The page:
Wednesday, 25 July 2012

Aerial View of Milan, Quebec.

Quite a few years have passed since I last saw this scene.

I remember Duncan McLeod selling postcards with this same image in his store, which is the building behind the church on the right of the church steeple. Although now only a memory and historical footnote, McLeod Bros. Store was a Milan business and landmark for 99 years.

Milan, Quebec. View from the air.

The above scene was probably recorded in the early 1950's. 

This unique aerial perspective of Milan provides an excellent view of the Canadian Pacific Railway in the final decade of the steam era. The photo also provides a rare glimpse of how life once looked like in a small, railway-served wilderness village in the eastern corner of the Eastern Townships near Maine.

In the early 1950's the CPR in Milan appeared alive and well. The railway station was manned and open, steam-powered trains were prevalent and the water tower saw daily use. Boxcars were spotted on the team track for loading; mostly lumber and other woods destined elsewhere. 

Mail also came in by train and upon arrival was taken over to the post office. (building to the right of the water tower and across from the church.) My great-uncle Murdo Murray (maternal grandfather's brother-in-law) delivered Milan's rural mail by horse and carriage right up until he retired in 1959.

In the early 1950's, roads into and out of Milan were not paved; often impassible during winter and through the spring thaw, The CPR augmented their passenger schedules with a mixed-train winter service between Sherbrooke and Megantic.

Change was inevitable and changes came.

Roads were improved and CPR's winter mixed train service disappeared in the early 1950's. Mail service soon abandoned the railway and travelled to and from town by road.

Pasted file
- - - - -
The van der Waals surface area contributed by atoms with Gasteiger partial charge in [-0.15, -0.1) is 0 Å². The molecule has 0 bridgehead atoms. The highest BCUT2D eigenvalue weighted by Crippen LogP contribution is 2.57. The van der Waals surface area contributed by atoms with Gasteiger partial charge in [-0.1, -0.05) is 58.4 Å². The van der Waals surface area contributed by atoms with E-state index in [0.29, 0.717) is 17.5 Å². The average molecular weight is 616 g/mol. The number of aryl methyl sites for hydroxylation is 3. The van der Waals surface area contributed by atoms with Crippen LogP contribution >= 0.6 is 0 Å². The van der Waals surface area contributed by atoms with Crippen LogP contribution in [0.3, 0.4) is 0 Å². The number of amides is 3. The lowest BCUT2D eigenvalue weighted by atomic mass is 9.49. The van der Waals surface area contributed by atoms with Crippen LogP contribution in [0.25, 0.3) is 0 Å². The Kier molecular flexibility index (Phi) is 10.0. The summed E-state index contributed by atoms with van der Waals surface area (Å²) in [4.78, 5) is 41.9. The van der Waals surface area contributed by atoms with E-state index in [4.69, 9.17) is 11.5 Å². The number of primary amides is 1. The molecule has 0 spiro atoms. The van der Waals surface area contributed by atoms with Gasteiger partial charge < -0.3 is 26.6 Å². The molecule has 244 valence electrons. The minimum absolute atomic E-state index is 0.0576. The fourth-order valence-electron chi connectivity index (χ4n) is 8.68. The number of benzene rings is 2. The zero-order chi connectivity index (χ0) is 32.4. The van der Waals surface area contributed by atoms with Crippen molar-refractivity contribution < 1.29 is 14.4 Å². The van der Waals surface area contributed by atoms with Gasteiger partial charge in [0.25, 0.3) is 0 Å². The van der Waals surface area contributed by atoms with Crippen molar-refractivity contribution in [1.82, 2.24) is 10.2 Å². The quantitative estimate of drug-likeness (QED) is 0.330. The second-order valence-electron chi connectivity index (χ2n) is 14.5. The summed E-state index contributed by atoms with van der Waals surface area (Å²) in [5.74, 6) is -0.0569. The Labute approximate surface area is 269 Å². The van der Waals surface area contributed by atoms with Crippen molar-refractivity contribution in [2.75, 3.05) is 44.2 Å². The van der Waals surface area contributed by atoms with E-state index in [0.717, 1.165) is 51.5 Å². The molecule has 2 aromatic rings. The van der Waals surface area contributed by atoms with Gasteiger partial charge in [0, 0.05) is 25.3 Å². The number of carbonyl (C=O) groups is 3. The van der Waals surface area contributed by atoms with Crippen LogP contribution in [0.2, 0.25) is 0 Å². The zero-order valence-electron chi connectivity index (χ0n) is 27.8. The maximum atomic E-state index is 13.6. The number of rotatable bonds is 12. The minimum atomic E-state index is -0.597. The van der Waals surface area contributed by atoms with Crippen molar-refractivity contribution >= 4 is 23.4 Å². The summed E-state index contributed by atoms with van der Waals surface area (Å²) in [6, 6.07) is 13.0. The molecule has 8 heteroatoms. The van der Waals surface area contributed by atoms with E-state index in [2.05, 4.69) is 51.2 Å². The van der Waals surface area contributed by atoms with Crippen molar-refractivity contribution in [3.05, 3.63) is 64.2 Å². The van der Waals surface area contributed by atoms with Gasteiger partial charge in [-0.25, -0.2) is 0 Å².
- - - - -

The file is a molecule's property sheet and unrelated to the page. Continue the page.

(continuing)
Between 1957 and 1961 the station was closed, the steam era ended and the water tower was immediately demolished. The empty station lasted until spring 1967; demolished also and replaced by a corrugated metal shelter which remained until trains 201 and 206 were discontinued in 1970. 

Unfortunately tiny towns were not immune to railway-related tragedy. In 1960, Mrs. Norman McLeod (Duncan McLeod's mother) was struck and killed by a train at the town's unprotected railway crossing. Shortly afterward, warning lights and bells were installed.

Streets in Milan were first paved in 1959 or 1960, but the highway between Milan and Scotstown remained unpaved until the early 1980's. 

In summer 1980 while passing through Milan en route to Maine, Kie and I saw Christie MacArthur in the ditch beside the still gravel Highway 214, mending the wire fence to keep the sheep in. She must have been in her 90's then. 

Driving into Milan has never been the same since gravel-surfaced, washboard-like MacArthur's Corner disappeared forever. 

The Oddblock Station Agent


Village of Milan, Quebec, in the mid 1950's as seen while approaching from the north end of town. The CPR water tower is almost in the center of the photo.

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